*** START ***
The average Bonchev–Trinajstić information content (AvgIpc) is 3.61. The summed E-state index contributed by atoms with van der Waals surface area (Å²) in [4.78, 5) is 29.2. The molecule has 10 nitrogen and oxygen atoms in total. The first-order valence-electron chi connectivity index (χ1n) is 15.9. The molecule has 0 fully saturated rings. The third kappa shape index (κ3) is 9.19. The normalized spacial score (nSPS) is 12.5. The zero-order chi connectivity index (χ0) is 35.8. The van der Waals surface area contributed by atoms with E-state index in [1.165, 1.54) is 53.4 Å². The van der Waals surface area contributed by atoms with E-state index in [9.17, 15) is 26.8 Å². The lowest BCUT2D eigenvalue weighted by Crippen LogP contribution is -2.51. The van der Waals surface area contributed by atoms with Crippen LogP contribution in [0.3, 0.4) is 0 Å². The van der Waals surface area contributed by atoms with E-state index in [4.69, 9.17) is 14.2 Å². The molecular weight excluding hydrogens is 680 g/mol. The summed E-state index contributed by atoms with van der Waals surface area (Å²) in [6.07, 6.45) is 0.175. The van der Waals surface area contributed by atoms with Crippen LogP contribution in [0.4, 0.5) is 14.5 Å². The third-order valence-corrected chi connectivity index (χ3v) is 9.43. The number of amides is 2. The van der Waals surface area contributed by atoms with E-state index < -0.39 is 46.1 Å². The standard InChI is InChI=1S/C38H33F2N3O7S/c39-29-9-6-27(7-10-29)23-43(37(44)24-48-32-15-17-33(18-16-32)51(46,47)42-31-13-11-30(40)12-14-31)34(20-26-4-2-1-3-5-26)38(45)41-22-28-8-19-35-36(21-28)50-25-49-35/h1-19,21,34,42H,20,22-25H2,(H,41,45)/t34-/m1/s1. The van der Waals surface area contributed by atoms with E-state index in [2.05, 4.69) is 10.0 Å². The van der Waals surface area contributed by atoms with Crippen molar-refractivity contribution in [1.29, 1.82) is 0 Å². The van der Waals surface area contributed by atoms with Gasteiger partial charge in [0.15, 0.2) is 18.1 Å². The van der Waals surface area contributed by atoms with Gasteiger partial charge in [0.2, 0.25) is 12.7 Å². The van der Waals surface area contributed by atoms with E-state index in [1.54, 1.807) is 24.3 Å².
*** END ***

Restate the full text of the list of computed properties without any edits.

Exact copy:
The average Bonchev–Trinajstić information content (AvgIpc) is 3.61. The summed E-state index contributed by atoms with van der Waals surface area (Å²) in [4.78, 5) is 29.2. The molecule has 10 nitrogen and oxygen atoms in total. The first-order valence-electron chi connectivity index (χ1n) is 15.9. The molecule has 0 fully saturated rings. The third kappa shape index (κ3) is 9.19. The normalized spacial score (nSPS) is 12.5. The zero-order chi connectivity index (χ0) is 35.8. The van der Waals surface area contributed by atoms with E-state index in [1.165, 1.54) is 53.4 Å². The van der Waals surface area contributed by atoms with E-state index in [9.17, 15) is 26.8 Å². The lowest BCUT2D eigenvalue weighted by Crippen LogP contribution is -2.51. The van der Waals surface area contributed by atoms with Crippen LogP contribution in [0.3, 0.4) is 0 Å². The van der Waals surface area contributed by atoms with E-state index in [4.69, 9.17) is 14.2 Å². The molecular weight excluding hydrogens is 680 g/mol. The summed E-state index contributed by atoms with van der Waals surface area (Å²) in [6.07, 6.45) is 0.175. The van der Waals surface area contributed by atoms with Crippen LogP contribution in [0.4, 0.5) is 14.5 Å². The third-order valence-corrected chi connectivity index (χ3v) is 9.43. The number of amides is 2. The van der Waals surface area contributed by atoms with E-state index < -0.39 is 46.1 Å². The standard InChI is InChI=1S/C38H33F2N3O7S/c39-29-9-6-27(7-10-29)23-43(37(44)24-48-32-15-17-33(18-16-32)51(46,47)42-31-13-11-30(40)12-14-31)34(20-26-4-2-1-3-5-26)38(45)41-22-28-8-19-35-36(21-28)50-25-49-35/h1-19,21,34,42H,20,22-25H2,(H,41,45)/t34-/m1/s1. The van der Waals surface area contributed by atoms with E-state index in [2.05, 4.69) is 10.0 Å². The van der Waals surface area contributed by atoms with Crippen molar-refractivity contribution in [1.29, 1.82) is 0 Å². The van der Waals surface area contributed by atoms with Gasteiger partial charge in [0.15, 0.2) is 18.1 Å². The van der Waals surface area contributed by atoms with Gasteiger partial charge in [0.2, 0.25) is 12.7 Å². The van der Waals surface area contributed by atoms with E-state index in [1.54, 1.807) is 24.3 Å².